I’ve been camping since last Saturday, so wasn’t here when my story on contralateral mastectomy was published in the New York Times. In its aftermath, I’ve gotten positive feedback from researchers, physicians and advocates, including Karuna Jagger of Breast Cancer Action, who wrote this follow-up; Gayle Sulik, author of Pink Ribbon Blues and founder of the Breast Cancer Consortium; and Susan Love, author of Susan Love’s Breast Book (bible for the newly diagnosed) and medical director of Dr. Susan Love Research Foundation. The blogger who goes by The Risky Body also wrote two really thoughtful responses aimed at–though not exclusively for–the community of women with a known BRCA mutation.
I’ve received email from individual women in the throes of making their initial treatment decisions; from women who chose CPM and later were diagnosed with metastatic disease; and from those for whom the decision to remove the healthy breast went horribly, painfully awry (reminding me that we tend to underplay the risks and potential complications of surgery.
I’ve also read online the articles in response to the piece by those who chose CPM and are happy with that decision or who want to explain their point of view. Like this one on Slate, and this one on Forbes. So for them, in particular, there are some things that I’d like to clarify. First of all, I want to reiterate that the data on survival does not apply to those who carry a genetic predisposition to breast cancer (such as a BRCA mutation) or those with a strong family history of the disease. It applies to women who were at average risk of contracting breast cancer and are at average risk of contracting a second cancer. The vast majority of women choosing CPM fall into this category, by the way.
There were so many things I couldn’t fit into a 1200 word article–had I been able to write something longer I could’ve been far more comprehensive and nuanced. That said, I made the points that were most important to me to make. Two interesting facts I couldn’t fit in: one, this trend towards CPM has happened even as treatment reduces the likelihood of contracting a second cancer. I find that interesting. Also, this is an American phenomenon: according to Todd Tuttle, chief of surgical oncology at the University of Minnesota (Ski-U-Mah!) there was not a similar uptick of CPM in Europe over the time period studied. It’s worth noting that there is also no greater incidence of contralateral cancer or death from the disease there over that time period. Nor do European women seem to choose CPM for cosmetic or other reasons cited by American women.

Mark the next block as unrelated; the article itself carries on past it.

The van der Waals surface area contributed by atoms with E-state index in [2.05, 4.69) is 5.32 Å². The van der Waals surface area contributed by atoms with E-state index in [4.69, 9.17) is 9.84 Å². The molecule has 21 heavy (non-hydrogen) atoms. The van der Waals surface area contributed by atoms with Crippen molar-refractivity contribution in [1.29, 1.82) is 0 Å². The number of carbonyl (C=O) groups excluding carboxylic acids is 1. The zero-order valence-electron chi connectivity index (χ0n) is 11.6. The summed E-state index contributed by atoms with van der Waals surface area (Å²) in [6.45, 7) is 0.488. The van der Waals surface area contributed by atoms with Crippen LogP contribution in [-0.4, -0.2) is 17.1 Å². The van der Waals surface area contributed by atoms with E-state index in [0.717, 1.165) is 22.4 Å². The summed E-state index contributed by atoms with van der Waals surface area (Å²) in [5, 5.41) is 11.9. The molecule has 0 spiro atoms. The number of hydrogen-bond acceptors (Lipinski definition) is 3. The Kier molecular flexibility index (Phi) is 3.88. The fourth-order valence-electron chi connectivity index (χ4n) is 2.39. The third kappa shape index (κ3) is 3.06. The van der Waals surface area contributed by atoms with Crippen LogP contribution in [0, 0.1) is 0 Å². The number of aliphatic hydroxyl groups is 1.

Why the difference? One reason, according to researchers, is the rise in use of MRIs, which have an inordinate rate of false positives, subjecting women to the physical and psychological stress of unnecessary biopsies. According to researchers at Sloan-Kettering:
Women who had a breast MRI as part of their preoperative evaluation were three times more likely to choose CPM,” she says. MRIs may detect additional areas of breast cancer that are missed by mammography, but the rate of false positives is quite high. “If the MRI finds something that looks suspicious, many women say, ‘I would rather just have a double mastectomy than go through the process of having biopsies on my other breast.’
Another reason, is that choices are not made in a vacuum. They are made in a cultural, political and economic context. As I wrote in my New York Times Magazine piece last year (and Karuna Jaggar wrote this week, in the piece linked above), pink ribbon culture has inadvertently stoked a fear of breast cancer so that women consistently over-estimate their risk of disease. In the end, I believe, that over-estimation comes at the expense of effective advocacy.